Heating is then started under a residual pressure of 150-200 mmHg, taking particular care to have no infiltration of air. The allyl alcohol, which is released to the extent of 2 moles per mole of fed glycol, rapidly distils over, and the reaction is terminated in about 1 hour. The residual vacuum is then gradually increased to remove the excess of diallyl carbonate. The diallyl carbonate which remains in the product is a function of the degree of vacuum at which this removal is carried out. In particular, if operating at 10 mmHg, the diallyl carbonate remaining in the product is less than 1%.
The residual product, after filtering and possibly washing with water and dehydrated, is perfectly clear, colourless and suitable for the application for which it is intended. The esters thus obtained can for example be directly used in radical polymerisation reactions in bulk, to give products of high technological value.
In the particular case of polymerisation, this is carried out in the presence of initiators or free radicals of peroxide or peroxycarbonate type in a percentage variable between 1 and 12% with respect to the monomer, at a temperature of between 30° and 120° C. for a time variable from a few hours to several hours.
The moulds of the required shape, which are usually of carefully machined glass or steel fitted with an elastic gasket in order to follow the volume contraction of the product under polymerisation, are completely filled with the monomer to which the filtered and deaerated catalyst is added. They are then placed in an air or water oven and left there to polymerise for a time and temperature cycle which vary with the dimensions of the mould, the thickness, the type and percentage of catalyst.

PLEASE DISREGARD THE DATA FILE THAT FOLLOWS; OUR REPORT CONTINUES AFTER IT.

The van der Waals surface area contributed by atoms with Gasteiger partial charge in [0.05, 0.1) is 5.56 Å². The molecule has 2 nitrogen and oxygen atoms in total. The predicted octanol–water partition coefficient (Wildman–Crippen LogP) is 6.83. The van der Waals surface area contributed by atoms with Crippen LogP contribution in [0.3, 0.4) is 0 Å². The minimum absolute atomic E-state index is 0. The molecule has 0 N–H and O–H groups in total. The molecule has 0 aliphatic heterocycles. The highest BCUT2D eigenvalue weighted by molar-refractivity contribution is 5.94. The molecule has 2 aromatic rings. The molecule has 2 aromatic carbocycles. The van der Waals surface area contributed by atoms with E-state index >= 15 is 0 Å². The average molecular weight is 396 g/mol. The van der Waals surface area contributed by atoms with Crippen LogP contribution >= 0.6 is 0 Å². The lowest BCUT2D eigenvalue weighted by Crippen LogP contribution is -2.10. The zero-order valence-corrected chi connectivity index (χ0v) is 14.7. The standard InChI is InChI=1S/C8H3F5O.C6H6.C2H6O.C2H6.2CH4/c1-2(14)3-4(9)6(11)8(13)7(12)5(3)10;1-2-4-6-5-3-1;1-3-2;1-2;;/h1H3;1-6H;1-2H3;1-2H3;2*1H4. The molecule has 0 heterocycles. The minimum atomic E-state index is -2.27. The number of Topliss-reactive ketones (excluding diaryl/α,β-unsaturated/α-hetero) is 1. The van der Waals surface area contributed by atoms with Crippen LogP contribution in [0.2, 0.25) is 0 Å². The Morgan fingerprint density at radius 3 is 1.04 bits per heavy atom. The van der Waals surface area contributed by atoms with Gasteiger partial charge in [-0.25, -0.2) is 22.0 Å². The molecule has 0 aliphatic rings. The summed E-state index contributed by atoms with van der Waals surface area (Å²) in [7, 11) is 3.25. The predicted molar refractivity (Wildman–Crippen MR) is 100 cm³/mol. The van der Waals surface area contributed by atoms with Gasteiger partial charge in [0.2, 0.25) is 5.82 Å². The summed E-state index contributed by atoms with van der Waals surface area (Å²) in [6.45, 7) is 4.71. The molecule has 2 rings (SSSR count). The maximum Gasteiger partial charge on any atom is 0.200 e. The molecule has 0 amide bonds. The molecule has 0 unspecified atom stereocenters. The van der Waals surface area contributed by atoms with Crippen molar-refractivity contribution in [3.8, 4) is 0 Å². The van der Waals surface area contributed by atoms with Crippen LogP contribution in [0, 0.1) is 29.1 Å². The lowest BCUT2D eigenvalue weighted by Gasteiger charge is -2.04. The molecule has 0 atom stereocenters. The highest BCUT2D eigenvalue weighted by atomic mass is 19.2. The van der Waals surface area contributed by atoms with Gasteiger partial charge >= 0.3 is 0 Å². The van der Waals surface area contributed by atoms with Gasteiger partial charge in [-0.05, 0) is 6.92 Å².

Generally, an increasing temperature of between 40° and 100° C. is maintained for a time varying from a few hours to several tens of hours.
At the end of the determined cycle, the product, which is now at the termination of cross-linkage, can be released from the mould and subjected to final hardening by heat treatment in air ovens at a temperature of about 90°-110° C. for a time of between 1 hour and a few hours. The products thus treated attain a very high and constant quality standard.
The measurement of the chemical and physical characteristics of the various products demonstrates a complete and properly conducted polymerisation cycle.
Using the described polymerisation method, test pieces uniform in terms of shape and dimensions were obtained, and these were then subjected to measurements of optical-mechanical properties significant for the main use for which these polymers are intended, i.e. as glass substitutes.
The polymerisation for example of the various samples of carbonic allyl esters of diethylene glycol always followed the scheduled temperature and duration cycles, and never gave rise to any difficulties during cross-linkage, or on opening the moulds, such as breakages or separation difficulties. The transmission values for light from 350 to 700 nM are constantly above 89%.